In the world of high-fashion, it is extremely common for a high-end brand to bring out a secondary-line (also known as diffusion lines) that provides a more accessible price point for consumers and perhaps even a younger look or style. This really does not happen when it comes to luxury watches, apart from one notable exception – Tudor watches.
The History of Tudor
The Tudor Watch company was registered in Geneva in 1926 by the house of “Veuve de Philippe Hüther” (which translates as “Widow of Philippe Hüther”) – a watch dealer and maker for Rolex founder Hans Wildorf. That same year, the very first Tudor watches were launched exclusively for the Australian market. They bore a very simple signature on the dial, with some extremely rare pieces also carrying the Rolex name. This gave Tudor a unique opportunity to utilise the Rolex name to gain leverage and trust.
In 1936, Wildorf acquired the exclusive usage rights for the brand with only one purpose in mind: “For some years now, I have been considering the idea of making a watch that our agents could sell at a more modest price than our Rolex watches, and yet one that would attain the standard of dependability for which Rolex is famous. I decided to form a separate company, with the object of making and marketing this new watch. It is called the TUDOR watch company.” This year was also when the now-beloved rose logo first appeared.
Shortly after the Second World War, the “Montres Tudor S.A. Company” was established to expand the Tudor brand and give it a proper identity of its own – without having to rely on the pulling power of Rolex. Throughout the late 1940s and 1950s, Tudor grew into the Swiss watchmaking world’s most well-known brands. Its first two models, the Oyster and Oyster Prince attracted a wide range of customers, thanks to the blend of Rolex style and market-friendly retail price. The Oyster Prince in particular gained fame as part of a British scientific expedition to Greenland in 1952, which was sponsored by the Queen and Winston Churchill.
A New Era Begins
In 1954, Tudor released one of its most iconic models in the Oyster Prince Submariner, which shared many of the features that came with Rolex’s 6204 Submariner. The French Navy (Marine Nationale) played an essential role in the creation of this timepiece, offering detailed feedback to improve development and functionality. The Navy also began using these timepieces, but started buying in bulk without bracelets in the late 1960s so they could use their own military-issued straps. This practice continued until the mid-80s and provided the inspiration for the Tudor fabric straps that are still used today. This time period also saw the introduction of some of the brand’s most iconic design features, the snowflake hands and big crown.
Tudor launched its first alarm watch in 1957, called the “Tudor Advisor”. Three different versions appeared up until 1977, with two of them featuring an Oyster-style case. Also in 1957, the brand began producing an Oyster Prince Submariner for the US Navy. Fast forward to 1970, Tudor launched its first Chronograph, known as the Oysterdate. A year later, the brand released a timepiece that would be beloved by collectors – the “Monte Carlo” which gained its name from the dial looking like a roulette wheel.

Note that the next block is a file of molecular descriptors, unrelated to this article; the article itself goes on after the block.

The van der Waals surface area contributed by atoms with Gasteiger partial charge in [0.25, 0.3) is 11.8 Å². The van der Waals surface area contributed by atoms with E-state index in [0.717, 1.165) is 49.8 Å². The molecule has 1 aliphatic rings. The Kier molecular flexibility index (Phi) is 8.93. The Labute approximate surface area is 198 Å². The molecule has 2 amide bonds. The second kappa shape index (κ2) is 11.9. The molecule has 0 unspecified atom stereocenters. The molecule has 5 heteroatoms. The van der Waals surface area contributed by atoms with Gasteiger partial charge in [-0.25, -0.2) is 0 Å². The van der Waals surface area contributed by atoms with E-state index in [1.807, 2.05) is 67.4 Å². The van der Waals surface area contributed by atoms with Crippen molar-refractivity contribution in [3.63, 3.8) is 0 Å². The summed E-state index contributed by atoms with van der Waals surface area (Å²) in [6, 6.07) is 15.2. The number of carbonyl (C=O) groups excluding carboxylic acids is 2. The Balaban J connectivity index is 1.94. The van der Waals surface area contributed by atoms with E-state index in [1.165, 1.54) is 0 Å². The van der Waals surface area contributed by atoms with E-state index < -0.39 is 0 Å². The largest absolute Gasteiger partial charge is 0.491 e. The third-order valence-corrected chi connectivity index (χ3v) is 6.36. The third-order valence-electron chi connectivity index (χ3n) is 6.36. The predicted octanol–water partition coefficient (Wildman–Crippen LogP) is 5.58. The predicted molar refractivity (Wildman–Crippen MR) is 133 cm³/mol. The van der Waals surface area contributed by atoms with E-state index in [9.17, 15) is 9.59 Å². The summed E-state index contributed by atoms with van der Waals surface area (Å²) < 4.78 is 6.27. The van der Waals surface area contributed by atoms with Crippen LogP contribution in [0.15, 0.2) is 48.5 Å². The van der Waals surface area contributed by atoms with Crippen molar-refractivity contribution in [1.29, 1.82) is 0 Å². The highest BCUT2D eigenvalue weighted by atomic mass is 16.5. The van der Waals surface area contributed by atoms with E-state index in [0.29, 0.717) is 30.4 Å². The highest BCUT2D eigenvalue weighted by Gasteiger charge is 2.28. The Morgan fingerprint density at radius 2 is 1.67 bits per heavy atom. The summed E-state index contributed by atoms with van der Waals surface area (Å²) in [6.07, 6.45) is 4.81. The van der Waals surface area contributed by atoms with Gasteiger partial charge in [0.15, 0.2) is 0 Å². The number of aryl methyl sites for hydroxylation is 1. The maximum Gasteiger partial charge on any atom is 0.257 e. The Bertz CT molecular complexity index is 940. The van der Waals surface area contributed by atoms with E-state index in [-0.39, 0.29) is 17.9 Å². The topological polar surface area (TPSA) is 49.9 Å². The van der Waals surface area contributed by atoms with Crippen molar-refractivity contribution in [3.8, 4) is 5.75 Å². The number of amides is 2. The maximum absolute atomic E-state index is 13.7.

The Big Relaunch
For many years, Tudor had been struggling to gain traction and was not something that enthusiasts were paying much attention to. The decision was therefore made in 2009 to completely overhaul the brand, starting with the launch of the Tudor Grantour Chronograph and Tudor Glamour collection of classic watches. Several important collections were produced in subsequent years, most notably the Heritage Chrono in 2010, plus the Fastrider Chronograph and Clair de Rose in 2011.
The year 2012 proved to be incredibly important for Tudor, with the release of the now-iconic Heritage Black Bay and Pelagos diver’s watch. Both of these were an immediate success for the brand, particularly the Black Bay. The two collections also turned out to be award winners, with the Black Bay scooping the “Revival” Prize at the Grand Prix d’Horlogerie de Genève in 2013 and the Pelagos winning the “Sports Watch” prize in 2015. Two more collections were launched in 2014 and 2015, with the Ranger and North Flag respectively.
Pre-Owned Tudor Watches from Blowers Jewellers
Much like the vision of Hans Wildorf, Blowers Jewellers is committed to helping our clients own the timepiece of their dreams, whether they be Tudor watches or something entirely different. We will take the time to understand exactly what you are looking for from a watch and recommend what we believe is the best option for you.
We have a wide range of second-hand Tudor watches, both in a used and unused state. Each unique piece is hand-chosen by our expert team and comes with a warranty that stretches from between 12 months up to five years. All of our pre-owned Tudor watches can be viewed at our boutique in Hull, or via appointment at our office in London’s Mayfair.
The Blowers Jewellers team is also able to help if you are looking to sell or part-exchange your old timepiece. Simply provide us with a few details and we will send you a valuation of what we believe to be the best possible price.
Over our illustrious history, Blowers Jewellers has developed a strong reputation for the quality and reliability of our service. We understand that purchasing your ideal timepiece should be an incredibly personal and important experience, which is why we provide experienced and impartial advice whenever needed.
For more information about how Blowers Jewellers can help you find your ideal watch, contact a member of our team today or visit us in person. We will endeavour to help wherever we can.